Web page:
Two down, one to go.
The House Transportation and Tourism Appropriations Subcommittee unanimously approved a measure Tuesday that would create specialty tags for a trio of out-of-state universities — including Auburn University.
The House Transportation and Infrastructure Subcommittee already signed off on the bill, leaving just one more stop until it clears the committee process.
He’s attempted to shepherd the bill through in previous years, to no avail. In addition to Auburn, specialty license plates would be approved for two other out-of-state schools — the University of Alabama and the University of Georgia.
Revenue generated from the sale of those plates would go toward scholarships for Florida students who attend those colleges. Recipients would qualify for those scholarships by meeting the eligibility requirements for the Florida Bright Futures Program.
Grant’s bill would also raise the maximum number of permitted specialty license plates, from 120 to 125.
An amendment previously put forward by Rep. Geraldine Thompson, a Windermere Democrat, arose once again Tuesday.
That amendment would also develop specialty license plates for African American fraternities and sororities known as the “Divine Nine.”
In voicing his support for the amendment, Rep. Bobby DuBose referenced the push in the current legislation to award scholarship money to students attending Alabama, Auburn and Georgia.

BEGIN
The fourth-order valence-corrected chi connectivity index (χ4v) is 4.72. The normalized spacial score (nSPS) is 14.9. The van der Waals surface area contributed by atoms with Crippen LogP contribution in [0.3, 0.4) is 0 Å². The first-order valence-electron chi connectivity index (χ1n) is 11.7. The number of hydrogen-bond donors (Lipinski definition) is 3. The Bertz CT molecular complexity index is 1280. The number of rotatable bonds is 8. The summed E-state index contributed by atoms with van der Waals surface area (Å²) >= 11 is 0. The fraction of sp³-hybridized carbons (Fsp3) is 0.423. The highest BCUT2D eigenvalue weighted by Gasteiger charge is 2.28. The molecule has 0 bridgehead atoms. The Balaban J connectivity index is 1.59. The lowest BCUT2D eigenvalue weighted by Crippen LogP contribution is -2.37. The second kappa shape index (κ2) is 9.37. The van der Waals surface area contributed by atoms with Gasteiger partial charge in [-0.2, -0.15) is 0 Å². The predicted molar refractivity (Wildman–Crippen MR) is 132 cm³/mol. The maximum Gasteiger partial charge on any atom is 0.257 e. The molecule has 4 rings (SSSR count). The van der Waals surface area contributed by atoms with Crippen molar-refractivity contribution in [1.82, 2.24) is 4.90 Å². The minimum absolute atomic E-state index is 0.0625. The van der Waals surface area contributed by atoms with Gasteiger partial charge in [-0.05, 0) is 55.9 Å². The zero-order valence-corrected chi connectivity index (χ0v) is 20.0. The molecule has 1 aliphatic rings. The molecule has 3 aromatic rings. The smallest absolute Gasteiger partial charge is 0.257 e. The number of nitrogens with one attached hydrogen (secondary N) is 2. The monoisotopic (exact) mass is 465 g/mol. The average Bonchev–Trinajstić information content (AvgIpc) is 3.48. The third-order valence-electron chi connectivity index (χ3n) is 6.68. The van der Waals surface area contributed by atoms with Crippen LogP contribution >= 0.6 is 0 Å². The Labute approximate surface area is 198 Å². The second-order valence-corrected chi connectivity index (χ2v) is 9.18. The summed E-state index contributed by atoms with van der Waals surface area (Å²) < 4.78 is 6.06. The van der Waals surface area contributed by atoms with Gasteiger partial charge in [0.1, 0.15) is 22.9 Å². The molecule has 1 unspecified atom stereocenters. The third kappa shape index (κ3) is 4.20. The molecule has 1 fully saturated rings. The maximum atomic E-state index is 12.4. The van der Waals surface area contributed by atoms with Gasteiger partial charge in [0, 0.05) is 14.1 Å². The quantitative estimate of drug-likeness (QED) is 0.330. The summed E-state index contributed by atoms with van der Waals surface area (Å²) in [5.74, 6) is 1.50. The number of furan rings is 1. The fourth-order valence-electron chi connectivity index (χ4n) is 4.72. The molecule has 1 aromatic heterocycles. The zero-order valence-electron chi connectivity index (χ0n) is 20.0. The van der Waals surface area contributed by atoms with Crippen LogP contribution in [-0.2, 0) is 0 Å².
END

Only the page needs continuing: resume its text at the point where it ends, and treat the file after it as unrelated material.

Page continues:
“Anybody that knows, with regard to the Divine Nine, that’s primarily what we do, especially more targeted toward minorities and those that are in disadvantaged situations,” DuBose explained.
“A portion of the proceeds would go to the United Negro College Fund. So I would encourage the sponsor of the bill, moving to the next committee, to take all those things in consideration and let’s have a discussion.”
But Grant — as he did in the bill’s previous stop — argued the amendment was unfriendly.
“I have offered to discuss this. That discussion did not happen. The amendment happened,” Grant said.
“I don’t feel comfortable making policy amendments in an appropriation committee when a chair has [set an agenda]. I’m a big believer that policy amendments happen in policy committees. It’s a policy that I’m open to talking and discussing. But at this time I would like to keep the bill clean.”
Following that discussion, the amendment failed.
Last year’s version of the bill was approved by the full House but died on the Senate floor. This year’s version has just one more stop in the House State Affairs Committee before moving to a full vote.
Data from the Florida Department of Highway Safety and Motor Vehicles shows the 120 available specialty plates are displayed on a total of 1.6 million cars, up from 1.36 million in 2014.